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Philosophical and Religious Sources of Modern Culture

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Edited By Jacek Grzybowski

Europe is the community of nations which, in the favorable conditions of a small yet extremely diversified continent, took over and developed the legacy of Greco-Roman civilization transformed and enriched by Christianity. Philosophy, theology, liturgy, religion, national culture and tradition are still manifestations of this heritage. Europe is not merely a region or geographical location. It is an idea that expresses cultural and social ideals. The nature of Europeanness is not defined by race or place but by freedom and culture in the broad sense. Latin Europe created a sphere of civilization. Though ridden by contrasts and differences, not merely an organic unity was established but also a unity of a spiritual kind by accentuating and merging of values all Europeans have in common. This was also made possible by Christianity whose ethos came to pervade a multiplicity of socio-cultural phenomena.

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Rev. Maciej Bała: Comte-Sponville’s spirituality without God. A new foundation of modern culture?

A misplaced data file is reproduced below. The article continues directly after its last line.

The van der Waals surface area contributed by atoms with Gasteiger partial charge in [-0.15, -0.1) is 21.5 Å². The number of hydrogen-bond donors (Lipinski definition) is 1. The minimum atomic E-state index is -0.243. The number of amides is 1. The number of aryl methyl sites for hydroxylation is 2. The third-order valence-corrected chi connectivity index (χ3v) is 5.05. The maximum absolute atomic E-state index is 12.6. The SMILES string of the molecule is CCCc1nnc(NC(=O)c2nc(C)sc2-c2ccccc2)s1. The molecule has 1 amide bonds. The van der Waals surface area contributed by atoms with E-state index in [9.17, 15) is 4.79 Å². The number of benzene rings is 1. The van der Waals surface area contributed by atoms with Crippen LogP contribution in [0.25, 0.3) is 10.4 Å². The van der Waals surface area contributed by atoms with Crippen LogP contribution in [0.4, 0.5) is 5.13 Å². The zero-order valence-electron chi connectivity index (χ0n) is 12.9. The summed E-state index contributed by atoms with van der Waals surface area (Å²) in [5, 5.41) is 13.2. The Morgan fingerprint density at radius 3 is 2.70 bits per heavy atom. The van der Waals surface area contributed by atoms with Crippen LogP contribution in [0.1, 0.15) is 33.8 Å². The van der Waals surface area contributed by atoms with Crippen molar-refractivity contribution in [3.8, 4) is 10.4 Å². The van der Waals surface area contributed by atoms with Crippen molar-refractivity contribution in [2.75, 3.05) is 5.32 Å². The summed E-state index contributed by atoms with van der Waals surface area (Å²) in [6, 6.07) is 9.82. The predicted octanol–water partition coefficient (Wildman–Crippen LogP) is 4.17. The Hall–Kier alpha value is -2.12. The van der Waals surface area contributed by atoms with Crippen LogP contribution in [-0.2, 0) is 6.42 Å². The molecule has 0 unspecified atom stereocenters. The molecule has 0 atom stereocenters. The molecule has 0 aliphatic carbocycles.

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Comte-Sponville’s spirituality without God. A new foundation of modern culture? Rev. Maciej Bała Cardinal Stefan Wyszynski University in Warsaw (CSWU) The Faculty of Christian Philosophy Introduction Religion is a phenomenon that continually inspires philosophical reflection. The end of religion or the death of God have on various occasions already been pro- claimed, yet the problem of an Absolute, of faith, continues to be an important issue in every man’s world view, conjuring attitudes of affirmation or negation. Hence the need to subject religion to critical evaluation, characteristic of philo- sophical cognition. The philosophy of religion, as the discipline concerned with this task, tries to make use of rational reflection to determine what religion is (what the essence of religion is), whether its object (God) exists and what He is, in what way is religious cognition given to man, in what the religious existence of man consists, and, frequently, what the functions of religion are (e.g. socio- logical, psychological). Philosophy of religion should not be equated with theol- ogy, which is a systematic reflection on the content of a specific religious tradi- tion, presupposing faith or another kind of acceptance of the tenets of that reli- gious tradition. It should also not be confused with religious philosophy, which takes its inspiration from religion, drawing rational conclusions from it, although remaining detached from any particular religious tradition. Atheism denotes a position negating the existence of God. The theoretical and practical varieties of atheism are usually distinguished.1 The first involves a doctrine,...

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